On Sunday March 8 at Rio Vista Park in Peoria, AZ, over 1,000 Arizonans came together, from across the state, to raise funds and awareness for epilepsy care, support, and research. The Epilepsy Foundation Arizona’s AZ Walk to End Epilepsy is Arizona’s only Walk to End Epilepsy and part of a nationwide effort to spread epilepsy awareness, end stigma, and provide vital support for 77,000 Arizonans living with epilepsy and 3.4 million Americans, nationwide.
At Waymo, we know that fully autonomous vehicles have the potential to reshape the transportation landscape for people living with epilepsy. Our vision is to create safer, better future and we believe self-driving cars will save lives, improve independence, and create new mobility options for everyone. That’s why we were proud to sponsor the AZ Walk to End Epilepsy and continue to support the Epilepsy Foundation and their work to spread awareness and raise money for research.
It’s more than a walk
Over 77,000 Arizonans live with active epilepsy, which includes 11,200 children in Arizona, alone. Nationwide, 1 in 10 people will have a seizure in their lifetime and about 1 in 26 will be diagnosed with epilepsy at some point in their lifetimes, yet funding for epilepsy research is about ten times less than the funding received for other brain disorders and is more common than multiple sclerosis, cerebral palsy, muscular dystrophy, and Parkinson's COMBINED.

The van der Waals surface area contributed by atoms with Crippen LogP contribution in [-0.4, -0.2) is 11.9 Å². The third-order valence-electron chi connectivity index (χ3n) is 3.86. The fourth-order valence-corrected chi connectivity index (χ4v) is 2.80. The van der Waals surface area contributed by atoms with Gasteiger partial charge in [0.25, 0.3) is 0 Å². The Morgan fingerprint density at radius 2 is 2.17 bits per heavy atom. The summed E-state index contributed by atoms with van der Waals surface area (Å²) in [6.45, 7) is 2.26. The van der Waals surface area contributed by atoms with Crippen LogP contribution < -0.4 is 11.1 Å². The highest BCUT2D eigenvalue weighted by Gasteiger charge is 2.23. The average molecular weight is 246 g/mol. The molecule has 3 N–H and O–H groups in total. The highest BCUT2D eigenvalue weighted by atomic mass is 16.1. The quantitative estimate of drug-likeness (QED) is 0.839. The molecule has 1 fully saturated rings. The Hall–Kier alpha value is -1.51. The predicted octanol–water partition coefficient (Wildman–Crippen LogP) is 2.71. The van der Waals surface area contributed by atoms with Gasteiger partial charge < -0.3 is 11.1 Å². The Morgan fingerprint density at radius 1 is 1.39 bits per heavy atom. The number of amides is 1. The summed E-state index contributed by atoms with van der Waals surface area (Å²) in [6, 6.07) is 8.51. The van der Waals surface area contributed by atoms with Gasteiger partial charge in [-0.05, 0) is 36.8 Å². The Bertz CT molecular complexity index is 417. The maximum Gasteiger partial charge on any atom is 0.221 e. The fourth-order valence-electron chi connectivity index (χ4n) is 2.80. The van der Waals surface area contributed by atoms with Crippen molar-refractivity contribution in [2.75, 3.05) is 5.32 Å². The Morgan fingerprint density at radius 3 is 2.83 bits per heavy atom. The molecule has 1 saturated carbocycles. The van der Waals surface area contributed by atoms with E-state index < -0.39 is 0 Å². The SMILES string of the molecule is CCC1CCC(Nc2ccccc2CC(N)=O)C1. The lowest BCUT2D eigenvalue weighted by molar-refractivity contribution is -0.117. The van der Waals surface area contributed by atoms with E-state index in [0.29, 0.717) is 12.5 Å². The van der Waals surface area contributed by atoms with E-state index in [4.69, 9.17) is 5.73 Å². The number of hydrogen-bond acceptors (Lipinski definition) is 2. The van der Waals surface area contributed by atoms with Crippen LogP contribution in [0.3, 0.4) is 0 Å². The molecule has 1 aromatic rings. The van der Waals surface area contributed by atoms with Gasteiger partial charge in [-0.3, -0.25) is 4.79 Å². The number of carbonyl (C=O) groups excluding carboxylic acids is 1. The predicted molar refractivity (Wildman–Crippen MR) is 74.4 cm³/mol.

With more than 119,000 advocates from all 50 states, the Epilepsy Foundation has a wide range of impact, advocating for policies and sharing stories in order to to overcome the challenges facing those living with epilepsy and accelerate therapies to stop seizures, find cures, and save lives.
A shared mission
Built on our mission to make it safe and easy for people to get around and a desire to improve access to mobility while saving lives, Waymo and the Epilepsy Foundation are aligned in their desire for a safer and better future.
Driving laws vary by state, although many people who suffer from epilepsy are advised not to drive it is sometimes up to an individual to report their epilepsy. For instance, in states like Arizona, your license is revoked for a period of 3 months, if you choose to disclose that information, while in other states you must be seizure-free for anywhere from six months to a year before you can legally drive again.
We know that fully self-driving cars can change the way people with epilepsy live. By building a safer driver for everyone, we provide new mobility options so that people living with epilepsy can run errands, commute to work, or drop their kids off at school without having to rely on others to help them get around.
Join us in the most important conversations about how autonomous driving technology may shape the future of safety, mobility, community, and society.